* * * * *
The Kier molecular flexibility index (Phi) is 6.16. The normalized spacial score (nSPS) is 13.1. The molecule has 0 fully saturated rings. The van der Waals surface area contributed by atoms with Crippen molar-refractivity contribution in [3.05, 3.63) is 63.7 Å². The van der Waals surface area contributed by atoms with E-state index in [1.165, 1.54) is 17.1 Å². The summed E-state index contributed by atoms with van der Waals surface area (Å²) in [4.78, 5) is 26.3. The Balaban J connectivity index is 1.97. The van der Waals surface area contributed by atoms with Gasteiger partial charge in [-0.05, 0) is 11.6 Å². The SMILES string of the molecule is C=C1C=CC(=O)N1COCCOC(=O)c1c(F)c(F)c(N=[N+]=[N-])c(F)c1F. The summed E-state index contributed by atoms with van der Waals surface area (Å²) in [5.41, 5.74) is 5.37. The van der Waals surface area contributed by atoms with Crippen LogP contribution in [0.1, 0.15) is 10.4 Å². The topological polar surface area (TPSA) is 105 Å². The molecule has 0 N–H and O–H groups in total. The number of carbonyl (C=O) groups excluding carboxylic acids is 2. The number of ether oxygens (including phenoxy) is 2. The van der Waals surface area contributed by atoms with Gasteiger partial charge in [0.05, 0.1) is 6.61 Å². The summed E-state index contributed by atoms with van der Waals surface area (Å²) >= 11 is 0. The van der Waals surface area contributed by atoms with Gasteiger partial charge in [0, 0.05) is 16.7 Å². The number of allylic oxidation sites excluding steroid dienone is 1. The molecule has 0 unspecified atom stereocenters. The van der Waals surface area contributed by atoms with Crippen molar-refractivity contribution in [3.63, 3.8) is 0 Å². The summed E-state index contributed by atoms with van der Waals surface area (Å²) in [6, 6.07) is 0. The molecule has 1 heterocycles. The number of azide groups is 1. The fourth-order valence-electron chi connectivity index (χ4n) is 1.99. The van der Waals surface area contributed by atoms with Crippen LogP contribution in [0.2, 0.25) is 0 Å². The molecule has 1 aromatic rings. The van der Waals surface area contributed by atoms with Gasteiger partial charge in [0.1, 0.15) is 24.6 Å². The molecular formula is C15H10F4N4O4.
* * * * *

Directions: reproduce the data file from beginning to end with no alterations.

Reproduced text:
The Kier molecular flexibility index (Phi) is 6.16. The normalized spacial score (nSPS) is 13.1. The molecule has 0 fully saturated rings. The van der Waals surface area contributed by atoms with Crippen molar-refractivity contribution in [3.05, 3.63) is 63.7 Å². The van der Waals surface area contributed by atoms with E-state index in [1.165, 1.54) is 17.1 Å². The summed E-state index contributed by atoms with van der Waals surface area (Å²) in [4.78, 5) is 26.3. The Balaban J connectivity index is 1.97. The van der Waals surface area contributed by atoms with Gasteiger partial charge in [-0.05, 0) is 11.6 Å². The SMILES string of the molecule is C=C1C=CC(=O)N1COCCOC(=O)c1c(F)c(F)c(N=[N+]=[N-])c(F)c1F. The summed E-state index contributed by atoms with van der Waals surface area (Å²) in [5.41, 5.74) is 5.37. The van der Waals surface area contributed by atoms with Crippen LogP contribution in [0.1, 0.15) is 10.4 Å². The topological polar surface area (TPSA) is 105 Å². The molecule has 0 N–H and O–H groups in total. The number of carbonyl (C=O) groups excluding carboxylic acids is 2. The number of ether oxygens (including phenoxy) is 2. The van der Waals surface area contributed by atoms with Gasteiger partial charge in [0.05, 0.1) is 6.61 Å². The summed E-state index contributed by atoms with van der Waals surface area (Å²) >= 11 is 0. The van der Waals surface area contributed by atoms with Gasteiger partial charge in [0, 0.05) is 16.7 Å². The number of allylic oxidation sites excluding steroid dienone is 1. The molecule has 0 unspecified atom stereocenters. The van der Waals surface area contributed by atoms with Crippen molar-refractivity contribution in [3.63, 3.8) is 0 Å². The summed E-state index contributed by atoms with van der Waals surface area (Å²) in [6, 6.07) is 0. The molecule has 1 heterocycles. The number of azide groups is 1. The fourth-order valence-electron chi connectivity index (χ4n) is 1.99. The van der Waals surface area contributed by atoms with Crippen LogP contribution in [0.2, 0.25) is 0 Å². The molecule has 1 aromatic rings. The van der Waals surface area contributed by atoms with Gasteiger partial charge in [0.1, 0.15) is 24.6 Å². The molecular formula is C15H10F4N4O4.